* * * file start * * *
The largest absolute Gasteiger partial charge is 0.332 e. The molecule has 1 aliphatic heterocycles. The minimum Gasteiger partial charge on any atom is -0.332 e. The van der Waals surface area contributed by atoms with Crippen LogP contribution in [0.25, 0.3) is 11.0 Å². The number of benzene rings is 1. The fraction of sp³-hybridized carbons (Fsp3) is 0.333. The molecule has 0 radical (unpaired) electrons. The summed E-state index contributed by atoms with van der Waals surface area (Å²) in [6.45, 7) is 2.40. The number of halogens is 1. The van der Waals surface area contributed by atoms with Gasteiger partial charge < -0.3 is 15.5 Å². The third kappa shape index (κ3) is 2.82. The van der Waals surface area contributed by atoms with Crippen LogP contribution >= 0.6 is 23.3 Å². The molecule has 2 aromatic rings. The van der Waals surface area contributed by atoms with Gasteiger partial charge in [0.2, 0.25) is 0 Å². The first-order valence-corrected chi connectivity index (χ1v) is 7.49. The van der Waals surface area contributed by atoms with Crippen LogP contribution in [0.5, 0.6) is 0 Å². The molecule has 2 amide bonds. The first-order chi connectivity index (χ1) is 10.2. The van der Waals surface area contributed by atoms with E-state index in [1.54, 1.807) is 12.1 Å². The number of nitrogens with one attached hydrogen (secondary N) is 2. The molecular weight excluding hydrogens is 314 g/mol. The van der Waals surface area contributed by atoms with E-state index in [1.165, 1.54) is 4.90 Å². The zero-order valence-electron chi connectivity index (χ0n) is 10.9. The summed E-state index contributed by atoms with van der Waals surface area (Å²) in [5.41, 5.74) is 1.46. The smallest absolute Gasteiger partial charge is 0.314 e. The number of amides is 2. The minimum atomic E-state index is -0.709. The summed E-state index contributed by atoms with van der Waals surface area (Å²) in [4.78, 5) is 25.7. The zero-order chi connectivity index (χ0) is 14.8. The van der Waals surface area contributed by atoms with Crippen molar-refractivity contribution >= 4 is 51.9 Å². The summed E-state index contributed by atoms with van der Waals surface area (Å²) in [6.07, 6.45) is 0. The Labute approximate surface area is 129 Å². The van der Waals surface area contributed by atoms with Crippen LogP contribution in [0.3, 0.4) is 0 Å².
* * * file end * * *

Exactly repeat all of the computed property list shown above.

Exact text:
The largest absolute Gasteiger partial charge is 0.332 e. The molecule has 1 aliphatic heterocycles. The minimum Gasteiger partial charge on any atom is -0.332 e. The van der Waals surface area contributed by atoms with Crippen LogP contribution in [0.25, 0.3) is 11.0 Å². The number of benzene rings is 1. The fraction of sp³-hybridized carbons (Fsp3) is 0.333. The molecule has 0 radical (unpaired) electrons. The summed E-state index contributed by atoms with van der Waals surface area (Å²) in [6.45, 7) is 2.40. The number of halogens is 1. The van der Waals surface area contributed by atoms with Gasteiger partial charge < -0.3 is 15.5 Å². The third kappa shape index (κ3) is 2.82. The van der Waals surface area contributed by atoms with Crippen LogP contribution >= 0.6 is 23.3 Å². The molecule has 2 aromatic rings. The van der Waals surface area contributed by atoms with Gasteiger partial charge in [0.2, 0.25) is 0 Å². The first-order valence-corrected chi connectivity index (χ1v) is 7.49. The van der Waals surface area contributed by atoms with Crippen LogP contribution in [0.5, 0.6) is 0 Å². The molecule has 2 amide bonds. The first-order chi connectivity index (χ1) is 10.2. The van der Waals surface area contributed by atoms with E-state index in [1.54, 1.807) is 12.1 Å². The number of nitrogens with one attached hydrogen (secondary N) is 2. The molecular weight excluding hydrogens is 314 g/mol. The van der Waals surface area contributed by atoms with E-state index in [1.165, 1.54) is 4.90 Å². The zero-order valence-electron chi connectivity index (χ0n) is 10.9. The summed E-state index contributed by atoms with van der Waals surface area (Å²) in [5.41, 5.74) is 1.46. The smallest absolute Gasteiger partial charge is 0.314 e. The number of amides is 2. The minimum atomic E-state index is -0.709. The summed E-state index contributed by atoms with van der Waals surface area (Å²) in [4.78, 5) is 25.7. The zero-order chi connectivity index (χ0) is 14.8. The van der Waals surface area contributed by atoms with Crippen molar-refractivity contribution >= 4 is 51.9 Å². The summed E-state index contributed by atoms with van der Waals surface area (Å²) in [6.07, 6.45) is 0. The Labute approximate surface area is 129 Å². The van der Waals surface area contributed by atoms with Crippen LogP contribution in [0.3, 0.4) is 0 Å².